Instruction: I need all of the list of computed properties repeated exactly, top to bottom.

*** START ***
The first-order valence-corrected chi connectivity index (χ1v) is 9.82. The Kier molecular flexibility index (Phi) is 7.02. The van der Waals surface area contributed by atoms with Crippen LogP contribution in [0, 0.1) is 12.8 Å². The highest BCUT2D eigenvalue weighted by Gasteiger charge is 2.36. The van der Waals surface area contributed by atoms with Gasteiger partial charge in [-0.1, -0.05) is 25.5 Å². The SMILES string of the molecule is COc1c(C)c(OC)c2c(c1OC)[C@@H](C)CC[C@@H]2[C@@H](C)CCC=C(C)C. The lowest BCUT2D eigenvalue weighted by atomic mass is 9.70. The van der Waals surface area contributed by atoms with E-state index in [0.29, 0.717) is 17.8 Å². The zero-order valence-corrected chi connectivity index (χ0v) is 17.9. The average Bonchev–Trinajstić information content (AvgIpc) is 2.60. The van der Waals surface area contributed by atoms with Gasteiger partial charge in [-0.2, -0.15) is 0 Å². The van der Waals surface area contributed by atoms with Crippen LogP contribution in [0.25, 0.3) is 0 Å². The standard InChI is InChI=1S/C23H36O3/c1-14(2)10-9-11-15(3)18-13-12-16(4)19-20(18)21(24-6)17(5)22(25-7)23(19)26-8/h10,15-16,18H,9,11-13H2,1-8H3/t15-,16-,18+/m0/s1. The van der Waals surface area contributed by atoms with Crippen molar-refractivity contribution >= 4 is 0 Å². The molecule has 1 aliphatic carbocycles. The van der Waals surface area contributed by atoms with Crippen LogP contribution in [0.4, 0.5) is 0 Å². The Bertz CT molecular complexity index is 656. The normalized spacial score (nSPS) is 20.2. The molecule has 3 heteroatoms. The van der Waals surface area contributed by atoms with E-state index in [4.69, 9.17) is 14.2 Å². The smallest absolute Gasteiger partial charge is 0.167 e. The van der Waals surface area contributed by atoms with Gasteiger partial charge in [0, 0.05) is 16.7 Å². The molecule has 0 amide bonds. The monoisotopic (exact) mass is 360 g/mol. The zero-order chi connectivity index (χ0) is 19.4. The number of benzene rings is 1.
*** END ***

The first-order valence-corrected chi connectivity index (χ1v) is 9.82. The Kier molecular flexibility index (Phi) is 7.02. The van der Waals surface area contributed by atoms with Crippen LogP contribution in [0, 0.1) is 12.8 Å². The highest BCUT2D eigenvalue weighted by Gasteiger charge is 2.36. The van der Waals surface area contributed by atoms with Gasteiger partial charge in [-0.1, -0.05) is 25.5 Å². The SMILES string of the molecule is COc1c(C)c(OC)c2c(c1OC)[C@@H](C)CC[C@@H]2[C@@H](C)CCC=C(C)C. The lowest BCUT2D eigenvalue weighted by atomic mass is 9.70. The van der Waals surface area contributed by atoms with E-state index in [0.29, 0.717) is 17.8 Å². The zero-order valence-corrected chi connectivity index (χ0v) is 17.9. The average Bonchev–Trinajstić information content (AvgIpc) is 2.60. The van der Waals surface area contributed by atoms with Gasteiger partial charge in [-0.2, -0.15) is 0 Å². The van der Waals surface area contributed by atoms with Crippen LogP contribution in [0.25, 0.3) is 0 Å². The standard InChI is InChI=1S/C23H36O3/c1-14(2)10-9-11-15(3)18-13-12-16(4)19-20(18)21(24-6)17(5)22(25-7)23(19)26-8/h10,15-16,18H,9,11-13H2,1-8H3/t15-,16-,18+/m0/s1. The van der Waals surface area contributed by atoms with Crippen molar-refractivity contribution >= 4 is 0 Å². The molecule has 1 aliphatic carbocycles. The van der Waals surface area contributed by atoms with Crippen LogP contribution in [0.4, 0.5) is 0 Å². The Bertz CT molecular complexity index is 656. The normalized spacial score (nSPS) is 20.2. The molecule has 3 heteroatoms. The van der Waals surface area contributed by atoms with E-state index in [4.69, 9.17) is 14.2 Å². The smallest absolute Gasteiger partial charge is 0.167 e. The van der Waals surface area contributed by atoms with Gasteiger partial charge in [0, 0.05) is 16.7 Å². The molecule has 0 amide bonds. The monoisotopic (exact) mass is 360 g/mol. The zero-order chi connectivity index (χ0) is 19.4. The number of benzene rings is 1.